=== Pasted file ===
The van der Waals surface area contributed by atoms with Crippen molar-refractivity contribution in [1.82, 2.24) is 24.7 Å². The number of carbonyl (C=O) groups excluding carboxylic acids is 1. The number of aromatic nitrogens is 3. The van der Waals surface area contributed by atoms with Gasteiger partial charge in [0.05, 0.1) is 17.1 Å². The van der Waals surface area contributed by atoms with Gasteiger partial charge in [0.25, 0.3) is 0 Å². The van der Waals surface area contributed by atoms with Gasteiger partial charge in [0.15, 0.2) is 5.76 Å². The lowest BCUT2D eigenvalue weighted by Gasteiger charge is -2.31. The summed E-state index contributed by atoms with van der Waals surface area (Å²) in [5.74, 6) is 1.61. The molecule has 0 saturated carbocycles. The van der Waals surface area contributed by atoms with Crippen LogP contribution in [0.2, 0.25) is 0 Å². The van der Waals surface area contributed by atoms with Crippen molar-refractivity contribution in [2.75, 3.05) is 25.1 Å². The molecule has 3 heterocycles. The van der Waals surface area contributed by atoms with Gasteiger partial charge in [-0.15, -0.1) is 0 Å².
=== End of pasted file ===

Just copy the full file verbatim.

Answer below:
The van der Waals surface area contributed by atoms with Crippen molar-refractivity contribution in [1.82, 2.24) is 24.7 Å². The number of carbonyl (C=O) groups excluding carboxylic acids is 1. The number of aromatic nitrogens is 3. The van der Waals surface area contributed by atoms with Gasteiger partial charge in [0.05, 0.1) is 17.1 Å². The van der Waals surface area contributed by atoms with Gasteiger partial charge in [0.25, 0.3) is 0 Å². The van der Waals surface area contributed by atoms with Gasteiger partial charge in [0.15, 0.2) is 5.76 Å². The lowest BCUT2D eigenvalue weighted by Gasteiger charge is -2.31. The summed E-state index contributed by atoms with van der Waals surface area (Å²) in [5.74, 6) is 1.61. The molecule has 0 saturated carbocycles. The van der Waals surface area contributed by atoms with Crippen LogP contribution in [0.2, 0.25) is 0 Å². The van der Waals surface area contributed by atoms with Crippen molar-refractivity contribution in [2.75, 3.05) is 25.1 Å². The molecule has 3 heterocycles. The van der Waals surface area contributed by atoms with Gasteiger partial charge in [-0.15, -0.1) is 0 Å².